By Gillian Beatson
A huge $15.5-million facelift is underway at the Elora Research Station, with the construction of a new cow-calf research centre, a facility owned by the Agricultural Research Institute of Ontario and managed by the University of Guelph under the OMAFRA-U of G Agreement. A separate project will repurpose 200 acres of land to create pasture at the station and almost double the capacity for livestock on site.
This initiative will improve research on beef cattle health and welfare, and is the largest update to the facility since it was built nearly 50 years ago.
“We’re proud to work with the government and industry to develop and support landmark achievements in research that will move the province’s beef industry forward sustainably and profitably,” says Malcolm Campbell, Vice-President Research.
He says these renovations, along with the dairy research facility at Elora, will make Ontario a leader in bovine research facilities in Canada.
The first stages of the beef project are underway, with workers framing two new 5,530-squaremetre cow-calf research barns and a joint handling facility. These barns, part of the first phase of the project, will house up to 288 cows, nearly double the current capacity of the research station barns.
Cows will have access to the pasture for all but a few months of the year. Peter Milton, Manager of Research Station Operations at Elora, and his team began seeding and planting cover crop for the pastures in June. He expects fencing around the new pasture plots to be complete this fall.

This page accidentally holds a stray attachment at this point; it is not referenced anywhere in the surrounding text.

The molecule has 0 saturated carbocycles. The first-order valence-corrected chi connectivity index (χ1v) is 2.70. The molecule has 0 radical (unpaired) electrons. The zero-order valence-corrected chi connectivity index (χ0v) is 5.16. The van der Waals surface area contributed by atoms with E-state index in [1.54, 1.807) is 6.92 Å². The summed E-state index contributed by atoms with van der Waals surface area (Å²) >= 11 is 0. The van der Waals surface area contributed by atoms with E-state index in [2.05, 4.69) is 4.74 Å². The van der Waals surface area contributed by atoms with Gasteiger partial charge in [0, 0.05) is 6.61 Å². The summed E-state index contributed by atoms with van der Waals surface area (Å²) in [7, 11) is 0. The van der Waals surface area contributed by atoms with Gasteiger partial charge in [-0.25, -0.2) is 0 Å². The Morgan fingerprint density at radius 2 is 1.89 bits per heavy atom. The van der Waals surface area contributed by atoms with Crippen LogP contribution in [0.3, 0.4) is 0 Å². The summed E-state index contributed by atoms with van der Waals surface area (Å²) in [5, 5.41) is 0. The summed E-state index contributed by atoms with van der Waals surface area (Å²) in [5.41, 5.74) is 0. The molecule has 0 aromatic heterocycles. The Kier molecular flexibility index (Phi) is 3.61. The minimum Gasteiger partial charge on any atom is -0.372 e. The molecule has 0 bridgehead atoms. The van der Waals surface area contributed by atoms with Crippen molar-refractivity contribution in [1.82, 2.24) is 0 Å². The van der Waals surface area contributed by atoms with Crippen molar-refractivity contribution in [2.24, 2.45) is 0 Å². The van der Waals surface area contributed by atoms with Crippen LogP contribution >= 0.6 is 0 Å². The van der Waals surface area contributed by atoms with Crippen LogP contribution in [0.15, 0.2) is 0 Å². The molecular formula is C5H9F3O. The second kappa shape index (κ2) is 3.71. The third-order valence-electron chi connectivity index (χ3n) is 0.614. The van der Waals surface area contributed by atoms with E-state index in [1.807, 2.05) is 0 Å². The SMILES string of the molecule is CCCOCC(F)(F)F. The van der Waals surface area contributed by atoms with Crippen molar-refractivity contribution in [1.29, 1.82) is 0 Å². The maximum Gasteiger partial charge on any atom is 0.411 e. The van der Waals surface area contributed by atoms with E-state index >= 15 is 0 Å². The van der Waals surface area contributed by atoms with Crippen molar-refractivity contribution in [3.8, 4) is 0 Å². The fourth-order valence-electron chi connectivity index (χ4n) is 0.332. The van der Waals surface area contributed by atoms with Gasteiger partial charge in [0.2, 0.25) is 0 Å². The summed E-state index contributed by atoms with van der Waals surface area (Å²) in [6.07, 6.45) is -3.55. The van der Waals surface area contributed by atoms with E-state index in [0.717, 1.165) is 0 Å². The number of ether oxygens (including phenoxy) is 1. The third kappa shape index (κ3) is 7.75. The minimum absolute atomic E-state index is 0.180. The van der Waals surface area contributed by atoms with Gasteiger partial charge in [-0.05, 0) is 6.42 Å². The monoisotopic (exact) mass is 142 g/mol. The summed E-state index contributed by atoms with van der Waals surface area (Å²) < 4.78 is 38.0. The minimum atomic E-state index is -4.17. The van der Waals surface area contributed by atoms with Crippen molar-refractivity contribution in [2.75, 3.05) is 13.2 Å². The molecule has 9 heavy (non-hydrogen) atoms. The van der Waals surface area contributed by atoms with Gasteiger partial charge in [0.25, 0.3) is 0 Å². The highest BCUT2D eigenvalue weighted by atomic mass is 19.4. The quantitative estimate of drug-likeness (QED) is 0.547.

“What’s different about these pastures is that they are very close to the new barns. The cows don’t need to be transported very far to go out to graze,” says Milton. “It will keep things very accessible for research.”
Onsite, more than 100 new automated Insentec and Calan Broadbent feeding head gates, which monitor and measure exactly the time and amount a cow is eating, will also be added. This complements the 48 existing Insentec feeders currently in use in the feedlot.
Tysson Amidon, foreman of the Elora Beef Research Station, says these feeding head gates use a specific microchip technology embedded in the identification ear tags for each cow to record feed data. This technology will allow researchers to conduct individualized feed trials and track feed measurements for each cow.
Another major feature of the new build is the addition of two new C-Lock Greenfeed Trailers. Animal Biosciences Prof. Katie Wood, head of beef nutrition research at the University of Guelph, says these solar-powered equipment allow researchers to measure gas exchange in animals on pasture, and will support research aimed at reducing greenhouse gas emissions in a more applied setting.
“Our work at the beef station typically focuses on improving efficiency and growth, reducing the environmental impact of beef cattle, and management strategies to improve health and welfare,” she says.
Wood says research trials, expected to commence the second year the facility is operational, will be multi-disciplinary.
“The facility is designed for flexibility to accommodate many different types of research,” she says.
Beef Farmers of Ontario president Joe Hill says the facility will support the breadth of livestock research, including genetics, production, quality and safety.
“The facility gives the ability to conduct research on a meaningful and integrated scale,” says Hill. “The advancement of beef research is integral to providing science-based information to maintain consumer confidence, and to ensure that the beef industry is globally competitive and ready to take advantage of current and emerging trade opportunities.”
The new facility received funding from the federal and provincial governments, the University of Guelph and the Beef Farmers of Ontario. Its operation will continue under the OMAFRA-University of Guelph Agreement.